The details of the sensor 26a, and its connection to the conduit 22a, are shown in FIGS. 2 and 3, it being understood that the other sensors 26b-26d are identical and are connected to their respective conduits 22b-22d in the same manner. More particularly, a clamp assembly 34 connects the sensor 26a to the conduit 22a and includes an upper member 34a and a lower member 34b which together extend around the outer circumference of a selected section of the conduit 22a.

The upper clamp member 34a is formed by a body member 36 having a threaded bore 36a (FIG. 2) extending therethrough. The clamping assembly 34 will not be described in any further detail since it does not form any part of the present invention and since it is fully disclosed in applicant's co-pending application serial number. (attorney's docket number 5528.112), also assigned to the assignee of the present application.

It is understood that a hole is drilled through the conduit 22a in axial alignment with the bore 36a in the body member 36. This hole can be drilled in any known manner including the technique disclosed in the above-identified patent application.

A restrictor 38 is disposed in the conduits 22a-22d just upstream of the sensors 26a-26d, respectively. As shown in connection with the conduit 22a in FIGS. 2 and 3 for example, the restrictor 38 consists of a tube 38a coaxially disposed in the conduit 22a and having a diameter less than that of the conduit. An annular flange 38b extends radially outwardly from the upstream end of the tube 38a and is fastened to the inner wall of the conduit 22a in any know manner.

As the vapor/air mixture flows from the pump 2 to the tank 18 it passes through the restrictor 38 just before it passes by the sensor 26a. The restrictor functions to increase the velocity of the vapor/air mixture flowing past the sensor 26a so that any liquids and solid particles, such as dirt, sediment, etc. in the mixture are propelled past the sensor 26a. Therefore, the sensor 26a will be exposed primarily to the vapor/air mixture to insure accurate sensing. It is understood that a restrictor identical to the restrictor 38 is disposed in each of the conduits 22b-22d just upstream of their respective sensors 26b-26d and function identically to the restrictor.

The sensor 26a includes a housing 40 in which electrical components (not shown) used in the sensing operation are disposed. A threaded sleeve 42 projects downwardly from the housing 40 as viewed in FIG. 2, and can be formed integrally with the housing or attached to the housing in any known manner. The sleeve 42 is sized so that it threadedly engages the bore 36a of the body member 36 to secure the housing 40 to the clamp assembly 34.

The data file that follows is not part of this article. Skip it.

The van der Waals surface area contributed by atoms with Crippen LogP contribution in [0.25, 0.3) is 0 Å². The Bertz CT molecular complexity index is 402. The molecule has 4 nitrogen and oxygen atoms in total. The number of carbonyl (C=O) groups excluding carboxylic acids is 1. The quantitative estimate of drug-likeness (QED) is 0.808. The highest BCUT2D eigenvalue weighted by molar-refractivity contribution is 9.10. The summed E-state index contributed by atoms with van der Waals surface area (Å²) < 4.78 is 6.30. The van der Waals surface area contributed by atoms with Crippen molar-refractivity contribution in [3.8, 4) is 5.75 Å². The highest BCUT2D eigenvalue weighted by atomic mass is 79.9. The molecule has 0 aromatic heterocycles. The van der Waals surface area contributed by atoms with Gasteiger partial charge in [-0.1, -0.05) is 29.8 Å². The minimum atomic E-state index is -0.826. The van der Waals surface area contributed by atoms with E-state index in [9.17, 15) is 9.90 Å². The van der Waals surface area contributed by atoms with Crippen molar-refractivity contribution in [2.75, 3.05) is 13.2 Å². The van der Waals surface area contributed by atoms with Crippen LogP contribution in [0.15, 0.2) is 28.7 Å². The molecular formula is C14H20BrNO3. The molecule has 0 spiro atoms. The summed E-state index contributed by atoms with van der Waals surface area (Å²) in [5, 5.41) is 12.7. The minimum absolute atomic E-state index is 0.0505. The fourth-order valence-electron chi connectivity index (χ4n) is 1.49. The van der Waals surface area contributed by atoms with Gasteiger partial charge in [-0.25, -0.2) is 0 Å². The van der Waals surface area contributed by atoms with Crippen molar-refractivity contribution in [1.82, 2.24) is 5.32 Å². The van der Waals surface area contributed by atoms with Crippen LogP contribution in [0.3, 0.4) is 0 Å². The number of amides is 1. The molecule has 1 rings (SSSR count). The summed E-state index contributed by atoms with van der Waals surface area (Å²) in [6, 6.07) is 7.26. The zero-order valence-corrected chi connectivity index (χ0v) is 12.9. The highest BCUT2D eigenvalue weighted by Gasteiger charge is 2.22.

As better shown in FIG. 4, a probe 44 extends from the housing 40 and into an axial bore extending through the length of the sleeve 42. A membrane separator 45 is disposed in the sleeve and extends just below the probe 44, as viewed in FIGS. 2 and 3. The separator 45 functions in a conventional matter to filter out solid particles and liquid from the vapor/air mixture passing through the membrane. For example, the separator 45 can be in the form of a hydrophobic nylon membrane which repels low surface-tension liquids while venting gases.

In the assembled condition shown in FIG. 3, the membrane 45 extends just above the above-mentioned opening in the conduit 22a, and the probe 44 extends just above the membrane. As a result, some of the vapor/air mixture flowing through the conduit 22a passes into the sleeve 42, through the membrane 45, and over the probe 44. It is understood that the probe 44 is adapted to sense, or measure, the thermal conductivity of the vapor/air mixture in a conventional manner. It is also understood that the sensor housing 40 contains electronics for responding to the output of the probe 44 and for generating an output signal whose frequency varies in response to changes in the thermal conductivity of the mixture. The output signal is passed to the control board 28a for processing the signal and controlling the vacuum pump 24a, in a manner to be described.

Since the air in the mixture has a higher thermal conductivity than the vapor the system can be designed to terminate the vapor recovery in response to the thermal conductivity of mixture, as sensed by the sensors 26a-26d, respectively rising above a threshold value. More particularly, the sensors 26a-26d can be selected and designed to output a signal whose frequency varies with the thermal conductivity of the mixture. The control boards 28a-28d receive the frequency signals from their corresponding sensors 26a-26b and are programmed to generate an output signal that switches off their respective vacuum pumps 24a-24d in response to a frequency signal rising above a predetermined, relatively high, value that corresponds to a very high percentage of air, such as above 92% and a corresponding, relatively low, value of vapor, such as 8%, in the mixture.

In operation, and assuming that a vehicle is to be serviced by the dispenser housing 12a, the nozzle 16a is inserted into the vehicle tank and actuated, causing gasoline to flow from the storage tank 18, through the conduit 20a and one of the hoses in the hose assembly 14a, to the nozzle 16a, and into the vehicle tank. Actuation of the nozzle 16a initiates the fuel flow which, in turn, activates the vacuum pump 24a as described above, with the pump drawing a mixture of gasoline vapor and air from the tank and into the conduit 22a.